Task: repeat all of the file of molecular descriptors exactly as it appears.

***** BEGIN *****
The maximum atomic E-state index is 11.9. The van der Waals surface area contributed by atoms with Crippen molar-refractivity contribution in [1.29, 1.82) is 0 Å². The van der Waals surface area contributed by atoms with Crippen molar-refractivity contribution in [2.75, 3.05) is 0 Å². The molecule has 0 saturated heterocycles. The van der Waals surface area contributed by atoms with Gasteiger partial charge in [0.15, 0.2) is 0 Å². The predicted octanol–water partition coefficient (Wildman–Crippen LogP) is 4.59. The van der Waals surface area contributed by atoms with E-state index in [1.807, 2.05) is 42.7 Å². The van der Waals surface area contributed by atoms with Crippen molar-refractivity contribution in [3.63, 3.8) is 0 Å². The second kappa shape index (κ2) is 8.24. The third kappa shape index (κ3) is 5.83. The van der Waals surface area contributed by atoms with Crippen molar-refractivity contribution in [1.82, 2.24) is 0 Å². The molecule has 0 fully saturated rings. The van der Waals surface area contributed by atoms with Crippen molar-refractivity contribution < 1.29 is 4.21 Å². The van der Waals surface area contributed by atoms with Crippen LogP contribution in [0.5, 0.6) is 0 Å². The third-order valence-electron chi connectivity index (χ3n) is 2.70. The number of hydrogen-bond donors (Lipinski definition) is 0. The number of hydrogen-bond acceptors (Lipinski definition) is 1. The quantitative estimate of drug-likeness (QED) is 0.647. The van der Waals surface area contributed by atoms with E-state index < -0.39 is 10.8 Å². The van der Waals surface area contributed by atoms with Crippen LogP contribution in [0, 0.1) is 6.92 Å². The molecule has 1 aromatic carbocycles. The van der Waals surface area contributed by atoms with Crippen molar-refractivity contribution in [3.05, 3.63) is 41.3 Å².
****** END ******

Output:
The maximum atomic E-state index is 11.9. The van der Waals surface area contributed by atoms with Crippen molar-refractivity contribution in [1.29, 1.82) is 0 Å². The van der Waals surface area contributed by atoms with Crippen molar-refractivity contribution in [2.75, 3.05) is 0 Å². The molecule has 0 saturated heterocycles. The van der Waals surface area contributed by atoms with Gasteiger partial charge in [0.15, 0.2) is 0 Å². The predicted octanol–water partition coefficient (Wildman–Crippen LogP) is 4.59. The van der Waals surface area contributed by atoms with E-state index in [1.807, 2.05) is 42.7 Å². The van der Waals surface area contributed by atoms with Crippen molar-refractivity contribution in [3.63, 3.8) is 0 Å². The second kappa shape index (κ2) is 8.24. The third kappa shape index (κ3) is 5.83. The van der Waals surface area contributed by atoms with Crippen molar-refractivity contribution in [1.82, 2.24) is 0 Å². The molecule has 0 fully saturated rings. The van der Waals surface area contributed by atoms with Crippen molar-refractivity contribution < 1.29 is 4.21 Å². The van der Waals surface area contributed by atoms with Crippen LogP contribution in [0.5, 0.6) is 0 Å². The third-order valence-electron chi connectivity index (χ3n) is 2.70. The number of hydrogen-bond donors (Lipinski definition) is 0. The number of hydrogen-bond acceptors (Lipinski definition) is 1. The quantitative estimate of drug-likeness (QED) is 0.647. The van der Waals surface area contributed by atoms with E-state index < -0.39 is 10.8 Å². The van der Waals surface area contributed by atoms with Crippen LogP contribution in [0, 0.1) is 6.92 Å². The molecule has 1 aromatic carbocycles. The van der Waals surface area contributed by atoms with Crippen molar-refractivity contribution in [3.05, 3.63) is 41.3 Å².